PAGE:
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Thyroid. 2010 Jul;20(7):737-43. doi: 10.1089/thy.2010.1639.

Genetics of the autoimmune polyglandular syndrome type 3 variant.

Author information

1
Department of Human Biology, Zoological Institute, Christian-Albrechts-University, Kiel, Germany.

Abstract

BACKGROUND:

Autoimmune thyroid diseases (AITD) and type 1 diabetes (T1D) are the most common autoimmune endocrine disorders. They occur frequently together in the same individual. This disease combination is denominated as autoimmune polyglandular syndrome type 3 variant (APS3v). This review aims to describe the genetic and pathological background of the syndrome. The joint susceptibility genes for AITD and T1D as well as the underlying pathogenetic mechanisms contributing to the development of autoimmunity are summarized.

SUMMARY:

Family and population studies showed that the APS3v syndrome has a strong genetic background. Whole genome and candidate gene approaches identified several gene variations that are present in both AITD and T1D. Most important common disease susceptibility genes are human leucocyte antigen (chromosome 6), cytotoxic T-lymphocyte-associated antigen 4 (chromosome 2), protein tyrosine phosphatase nonreceptor type 22 (chromosome 1), forkhead box P3 (X chromosome), and the interleukin-2 receptor alpha/CD25 gene region (chromosome 10), all of which contributing to the susceptibility to APS3v. With respect to the underlying pathogenetic mechanisms, these genes are altogether involved in the immune regulation, in particular in the immunological synapse and T-cell activation. In addition to these common genes, there are further candidate genes with joint risk for AITD and T1D, in particular the v-erb-b2 erythroblastic leukemia viral oncogene homolog 3 gene (chromosome 12) and C-type lectin domain family 16 member A gene (chromosome 16). The latter one might be involved in pathogen recognition.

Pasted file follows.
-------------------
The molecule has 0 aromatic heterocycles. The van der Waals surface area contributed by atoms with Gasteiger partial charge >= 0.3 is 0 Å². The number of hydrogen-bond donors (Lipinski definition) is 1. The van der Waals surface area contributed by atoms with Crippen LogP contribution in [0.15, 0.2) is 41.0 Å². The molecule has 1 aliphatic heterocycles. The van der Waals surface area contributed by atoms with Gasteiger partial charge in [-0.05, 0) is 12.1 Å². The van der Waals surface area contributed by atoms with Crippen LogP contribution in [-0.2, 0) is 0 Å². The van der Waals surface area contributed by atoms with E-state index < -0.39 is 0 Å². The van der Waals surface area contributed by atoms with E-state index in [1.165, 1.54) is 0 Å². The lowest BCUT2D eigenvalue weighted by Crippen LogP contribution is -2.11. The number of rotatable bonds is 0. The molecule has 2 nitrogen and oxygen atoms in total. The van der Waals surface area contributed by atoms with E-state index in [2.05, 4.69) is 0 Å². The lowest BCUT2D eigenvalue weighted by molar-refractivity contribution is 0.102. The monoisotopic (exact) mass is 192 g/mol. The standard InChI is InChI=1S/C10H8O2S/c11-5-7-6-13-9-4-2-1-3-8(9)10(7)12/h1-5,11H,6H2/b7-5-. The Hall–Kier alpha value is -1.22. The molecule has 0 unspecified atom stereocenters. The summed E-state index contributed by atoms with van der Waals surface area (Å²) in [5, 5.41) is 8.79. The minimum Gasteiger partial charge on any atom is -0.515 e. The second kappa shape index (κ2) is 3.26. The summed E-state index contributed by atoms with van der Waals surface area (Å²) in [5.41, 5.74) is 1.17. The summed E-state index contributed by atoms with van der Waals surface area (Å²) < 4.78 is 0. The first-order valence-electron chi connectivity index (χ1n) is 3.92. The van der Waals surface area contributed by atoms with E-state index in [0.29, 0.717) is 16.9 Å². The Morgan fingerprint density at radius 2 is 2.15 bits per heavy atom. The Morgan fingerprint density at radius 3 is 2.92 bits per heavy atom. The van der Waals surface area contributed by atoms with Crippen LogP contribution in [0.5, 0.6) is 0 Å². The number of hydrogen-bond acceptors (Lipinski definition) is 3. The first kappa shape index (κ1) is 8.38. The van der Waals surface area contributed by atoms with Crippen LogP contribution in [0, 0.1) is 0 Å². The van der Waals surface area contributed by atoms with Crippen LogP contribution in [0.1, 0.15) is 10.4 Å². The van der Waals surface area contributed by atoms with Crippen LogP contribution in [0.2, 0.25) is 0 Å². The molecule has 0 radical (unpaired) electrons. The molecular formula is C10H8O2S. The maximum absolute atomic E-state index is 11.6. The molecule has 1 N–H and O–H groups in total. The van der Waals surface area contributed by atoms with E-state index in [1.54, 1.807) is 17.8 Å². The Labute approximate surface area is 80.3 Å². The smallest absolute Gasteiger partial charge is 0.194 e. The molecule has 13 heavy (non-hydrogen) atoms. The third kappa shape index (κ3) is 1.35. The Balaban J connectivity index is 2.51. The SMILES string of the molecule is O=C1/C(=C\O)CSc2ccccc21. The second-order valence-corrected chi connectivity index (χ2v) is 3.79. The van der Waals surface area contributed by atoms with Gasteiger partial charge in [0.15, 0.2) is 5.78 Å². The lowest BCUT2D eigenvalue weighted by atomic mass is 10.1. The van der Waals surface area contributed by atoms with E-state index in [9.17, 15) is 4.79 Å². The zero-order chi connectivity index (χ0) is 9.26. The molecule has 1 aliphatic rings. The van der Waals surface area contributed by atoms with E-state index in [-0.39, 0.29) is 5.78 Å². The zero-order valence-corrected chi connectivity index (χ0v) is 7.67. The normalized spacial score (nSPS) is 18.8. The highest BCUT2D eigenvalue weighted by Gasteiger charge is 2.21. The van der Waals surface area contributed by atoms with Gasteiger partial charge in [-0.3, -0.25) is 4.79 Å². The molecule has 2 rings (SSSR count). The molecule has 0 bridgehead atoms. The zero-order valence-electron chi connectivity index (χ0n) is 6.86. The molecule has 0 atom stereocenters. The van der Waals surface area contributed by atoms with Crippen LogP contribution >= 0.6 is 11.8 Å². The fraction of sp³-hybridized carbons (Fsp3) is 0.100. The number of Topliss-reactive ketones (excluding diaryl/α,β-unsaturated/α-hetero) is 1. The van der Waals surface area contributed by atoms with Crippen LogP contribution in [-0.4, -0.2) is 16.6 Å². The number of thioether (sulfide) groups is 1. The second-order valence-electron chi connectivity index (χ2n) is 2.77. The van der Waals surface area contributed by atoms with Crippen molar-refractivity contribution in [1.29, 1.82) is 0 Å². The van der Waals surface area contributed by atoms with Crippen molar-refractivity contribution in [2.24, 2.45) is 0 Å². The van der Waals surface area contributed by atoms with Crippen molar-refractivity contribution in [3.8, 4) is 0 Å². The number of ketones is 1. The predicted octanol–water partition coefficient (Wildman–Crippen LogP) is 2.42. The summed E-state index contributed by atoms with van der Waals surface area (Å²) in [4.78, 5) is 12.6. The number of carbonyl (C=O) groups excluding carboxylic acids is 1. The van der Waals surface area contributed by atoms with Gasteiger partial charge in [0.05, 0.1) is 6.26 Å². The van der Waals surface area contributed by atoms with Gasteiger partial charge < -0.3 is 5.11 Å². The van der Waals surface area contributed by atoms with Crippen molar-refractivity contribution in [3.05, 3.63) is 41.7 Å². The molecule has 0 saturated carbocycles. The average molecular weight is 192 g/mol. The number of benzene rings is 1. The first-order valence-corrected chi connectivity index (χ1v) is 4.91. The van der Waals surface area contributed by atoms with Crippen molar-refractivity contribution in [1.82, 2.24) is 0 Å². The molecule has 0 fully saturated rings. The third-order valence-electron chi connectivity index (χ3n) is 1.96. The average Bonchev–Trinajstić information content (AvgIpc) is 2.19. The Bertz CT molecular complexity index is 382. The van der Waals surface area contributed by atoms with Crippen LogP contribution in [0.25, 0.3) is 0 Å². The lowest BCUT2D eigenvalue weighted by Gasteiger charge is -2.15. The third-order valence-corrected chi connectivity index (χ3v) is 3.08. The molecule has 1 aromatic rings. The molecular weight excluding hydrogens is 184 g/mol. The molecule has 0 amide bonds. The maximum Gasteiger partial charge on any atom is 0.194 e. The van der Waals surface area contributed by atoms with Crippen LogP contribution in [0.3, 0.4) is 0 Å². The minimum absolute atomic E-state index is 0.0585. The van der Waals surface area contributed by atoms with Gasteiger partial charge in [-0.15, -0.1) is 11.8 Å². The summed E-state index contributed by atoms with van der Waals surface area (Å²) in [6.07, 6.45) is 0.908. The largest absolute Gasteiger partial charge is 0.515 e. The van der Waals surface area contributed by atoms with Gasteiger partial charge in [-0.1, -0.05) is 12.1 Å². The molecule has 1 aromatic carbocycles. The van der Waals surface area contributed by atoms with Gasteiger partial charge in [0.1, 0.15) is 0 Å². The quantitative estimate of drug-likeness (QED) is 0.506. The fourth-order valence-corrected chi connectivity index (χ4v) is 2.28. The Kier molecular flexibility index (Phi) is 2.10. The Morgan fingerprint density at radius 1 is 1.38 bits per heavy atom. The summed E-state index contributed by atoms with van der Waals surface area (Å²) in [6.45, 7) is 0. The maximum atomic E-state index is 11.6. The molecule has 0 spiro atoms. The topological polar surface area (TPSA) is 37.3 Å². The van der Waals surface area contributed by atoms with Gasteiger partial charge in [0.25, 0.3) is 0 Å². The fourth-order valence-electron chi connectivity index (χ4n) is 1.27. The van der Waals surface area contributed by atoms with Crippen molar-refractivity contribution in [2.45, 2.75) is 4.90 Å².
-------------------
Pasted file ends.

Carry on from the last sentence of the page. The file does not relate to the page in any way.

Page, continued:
CONCLUSIONS:

AITD and T1D share common susceptibility gene variants that possibly act pleiotropically as risk factors for the development of autoimmunity in APS3v. The functional consequences of the genetic variants as well as their interactions should be explored in greater detail. In particular, the functional consequences of the variants of forkhead box P3 predisposing to APS3v need to be elucidated. Finally, further large-scale genome-wide associations studies of single-nucleotide polymorphism variations capturing many thousand individual genetic profiles are warranted to identify further genes that are linked to the etiology of APS3v.

PMID:
20578896
DOI:
10.1089/thy.2010.1639
[Indexed for MEDLINE]

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